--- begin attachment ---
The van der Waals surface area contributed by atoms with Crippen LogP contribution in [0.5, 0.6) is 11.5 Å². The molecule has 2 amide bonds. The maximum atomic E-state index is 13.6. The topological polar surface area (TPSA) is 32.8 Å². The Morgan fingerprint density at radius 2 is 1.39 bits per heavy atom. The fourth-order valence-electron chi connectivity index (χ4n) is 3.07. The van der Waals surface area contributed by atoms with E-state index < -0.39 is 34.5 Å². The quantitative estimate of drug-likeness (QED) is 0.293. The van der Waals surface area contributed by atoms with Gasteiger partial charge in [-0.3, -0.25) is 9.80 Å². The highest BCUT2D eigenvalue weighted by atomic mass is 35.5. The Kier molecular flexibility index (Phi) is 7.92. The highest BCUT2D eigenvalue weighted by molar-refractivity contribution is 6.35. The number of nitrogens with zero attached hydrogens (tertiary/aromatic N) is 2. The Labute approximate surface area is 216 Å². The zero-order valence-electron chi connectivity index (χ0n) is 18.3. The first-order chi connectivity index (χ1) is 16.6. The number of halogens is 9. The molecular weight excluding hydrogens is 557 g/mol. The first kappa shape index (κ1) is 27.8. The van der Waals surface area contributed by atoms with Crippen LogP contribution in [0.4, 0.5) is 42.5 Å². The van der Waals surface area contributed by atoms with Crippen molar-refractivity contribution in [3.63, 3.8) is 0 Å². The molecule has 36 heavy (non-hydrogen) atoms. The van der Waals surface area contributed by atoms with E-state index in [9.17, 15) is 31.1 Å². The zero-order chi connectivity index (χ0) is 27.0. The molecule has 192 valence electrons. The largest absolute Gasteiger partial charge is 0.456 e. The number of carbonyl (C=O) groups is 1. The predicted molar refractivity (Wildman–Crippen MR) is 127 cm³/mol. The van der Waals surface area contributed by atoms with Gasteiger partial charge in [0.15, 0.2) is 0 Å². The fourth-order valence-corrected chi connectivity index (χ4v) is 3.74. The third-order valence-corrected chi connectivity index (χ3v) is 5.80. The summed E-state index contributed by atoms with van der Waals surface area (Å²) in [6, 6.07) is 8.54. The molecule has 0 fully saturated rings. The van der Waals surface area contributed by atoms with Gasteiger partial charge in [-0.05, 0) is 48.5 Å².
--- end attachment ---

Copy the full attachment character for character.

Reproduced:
The van der Waals surface area contributed by atoms with Crippen LogP contribution in [0.5, 0.6) is 11.5 Å². The molecule has 2 amide bonds. The maximum atomic E-state index is 13.6. The topological polar surface area (TPSA) is 32.8 Å². The Morgan fingerprint density at radius 2 is 1.39 bits per heavy atom. The fourth-order valence-electron chi connectivity index (χ4n) is 3.07. The van der Waals surface area contributed by atoms with E-state index < -0.39 is 34.5 Å². The quantitative estimate of drug-likeness (QED) is 0.293. The van der Waals surface area contributed by atoms with Gasteiger partial charge in [-0.3, -0.25) is 9.80 Å². The highest BCUT2D eigenvalue weighted by atomic mass is 35.5. The Kier molecular flexibility index (Phi) is 7.92. The highest BCUT2D eigenvalue weighted by molar-refractivity contribution is 6.35. The number of nitrogens with zero attached hydrogens (tertiary/aromatic N) is 2. The Labute approximate surface area is 216 Å². The zero-order valence-electron chi connectivity index (χ0n) is 18.3. The first-order chi connectivity index (χ1) is 16.6. The number of halogens is 9. The molecular weight excluding hydrogens is 557 g/mol. The first kappa shape index (κ1) is 27.8. The van der Waals surface area contributed by atoms with Crippen LogP contribution in [0.4, 0.5) is 42.5 Å². The van der Waals surface area contributed by atoms with Crippen molar-refractivity contribution in [3.63, 3.8) is 0 Å². The molecule has 36 heavy (non-hydrogen) atoms. The van der Waals surface area contributed by atoms with E-state index in [9.17, 15) is 31.1 Å². The zero-order chi connectivity index (χ0) is 27.0. The molecule has 192 valence electrons. The largest absolute Gasteiger partial charge is 0.456 e. The number of carbonyl (C=O) groups is 1. The predicted molar refractivity (Wildman–Crippen MR) is 127 cm³/mol. The van der Waals surface area contributed by atoms with Gasteiger partial charge in [0.15, 0.2) is 0 Å². The fourth-order valence-corrected chi connectivity index (χ4v) is 3.74. The third-order valence-corrected chi connectivity index (χ3v) is 5.80. The summed E-state index contributed by atoms with van der Waals surface area (Å²) in [6, 6.07) is 8.54. The molecule has 0 fully saturated rings. The van der Waals surface area contributed by atoms with Gasteiger partial charge in [-0.05, 0) is 48.5 Å².